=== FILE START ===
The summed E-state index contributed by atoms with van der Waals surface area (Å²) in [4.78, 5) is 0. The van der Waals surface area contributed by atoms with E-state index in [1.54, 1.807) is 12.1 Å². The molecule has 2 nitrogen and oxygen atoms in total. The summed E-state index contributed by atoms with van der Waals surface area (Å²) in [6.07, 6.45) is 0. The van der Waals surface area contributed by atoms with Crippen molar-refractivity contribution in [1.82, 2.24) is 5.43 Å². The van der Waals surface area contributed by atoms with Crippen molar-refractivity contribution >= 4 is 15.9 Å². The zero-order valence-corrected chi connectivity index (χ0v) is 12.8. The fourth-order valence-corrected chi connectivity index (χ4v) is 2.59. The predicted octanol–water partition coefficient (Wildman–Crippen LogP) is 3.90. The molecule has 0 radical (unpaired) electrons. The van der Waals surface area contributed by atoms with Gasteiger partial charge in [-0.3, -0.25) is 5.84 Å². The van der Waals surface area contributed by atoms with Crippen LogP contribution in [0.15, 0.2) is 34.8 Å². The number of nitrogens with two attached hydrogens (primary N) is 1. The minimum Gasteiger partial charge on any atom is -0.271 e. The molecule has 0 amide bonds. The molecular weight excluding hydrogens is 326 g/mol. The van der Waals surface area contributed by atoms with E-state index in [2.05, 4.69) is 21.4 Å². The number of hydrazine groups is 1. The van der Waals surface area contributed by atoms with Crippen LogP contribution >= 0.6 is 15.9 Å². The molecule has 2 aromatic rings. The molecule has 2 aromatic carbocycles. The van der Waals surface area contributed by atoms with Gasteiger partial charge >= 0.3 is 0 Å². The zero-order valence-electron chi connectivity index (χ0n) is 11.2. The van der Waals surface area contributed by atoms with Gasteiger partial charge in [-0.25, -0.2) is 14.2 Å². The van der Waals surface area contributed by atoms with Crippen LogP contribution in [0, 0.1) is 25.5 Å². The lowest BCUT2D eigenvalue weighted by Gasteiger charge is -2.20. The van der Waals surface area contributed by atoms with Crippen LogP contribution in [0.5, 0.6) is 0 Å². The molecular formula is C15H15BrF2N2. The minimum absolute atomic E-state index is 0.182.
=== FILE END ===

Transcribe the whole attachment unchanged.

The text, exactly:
The summed E-state index contributed by atoms with van der Waals surface area (Å²) in [4.78, 5) is 0. The van der Waals surface area contributed by atoms with E-state index in [1.54, 1.807) is 12.1 Å². The molecule has 2 nitrogen and oxygen atoms in total. The summed E-state index contributed by atoms with van der Waals surface area (Å²) in [6.07, 6.45) is 0. The van der Waals surface area contributed by atoms with Crippen molar-refractivity contribution in [1.82, 2.24) is 5.43 Å². The van der Waals surface area contributed by atoms with Crippen molar-refractivity contribution >= 4 is 15.9 Å². The zero-order valence-corrected chi connectivity index (χ0v) is 12.8. The fourth-order valence-corrected chi connectivity index (χ4v) is 2.59. The predicted octanol–water partition coefficient (Wildman–Crippen LogP) is 3.90. The molecule has 0 radical (unpaired) electrons. The van der Waals surface area contributed by atoms with Gasteiger partial charge in [-0.3, -0.25) is 5.84 Å². The van der Waals surface area contributed by atoms with Crippen LogP contribution in [0.15, 0.2) is 34.8 Å². The number of nitrogens with two attached hydrogens (primary N) is 1. The minimum Gasteiger partial charge on any atom is -0.271 e. The molecule has 0 amide bonds. The molecular weight excluding hydrogens is 326 g/mol. The van der Waals surface area contributed by atoms with E-state index in [2.05, 4.69) is 21.4 Å². The number of hydrazine groups is 1. The van der Waals surface area contributed by atoms with Crippen LogP contribution >= 0.6 is 15.9 Å². The molecule has 2 aromatic rings. The molecule has 2 aromatic carbocycles. The van der Waals surface area contributed by atoms with Gasteiger partial charge >= 0.3 is 0 Å². The zero-order valence-electron chi connectivity index (χ0n) is 11.2. The van der Waals surface area contributed by atoms with Gasteiger partial charge in [-0.25, -0.2) is 14.2 Å². The van der Waals surface area contributed by atoms with Crippen LogP contribution in [0, 0.1) is 25.5 Å². The lowest BCUT2D eigenvalue weighted by Gasteiger charge is -2.20. The van der Waals surface area contributed by atoms with Crippen LogP contribution in [0.5, 0.6) is 0 Å². The molecular formula is C15H15BrF2N2. The minimum absolute atomic E-state index is 0.182.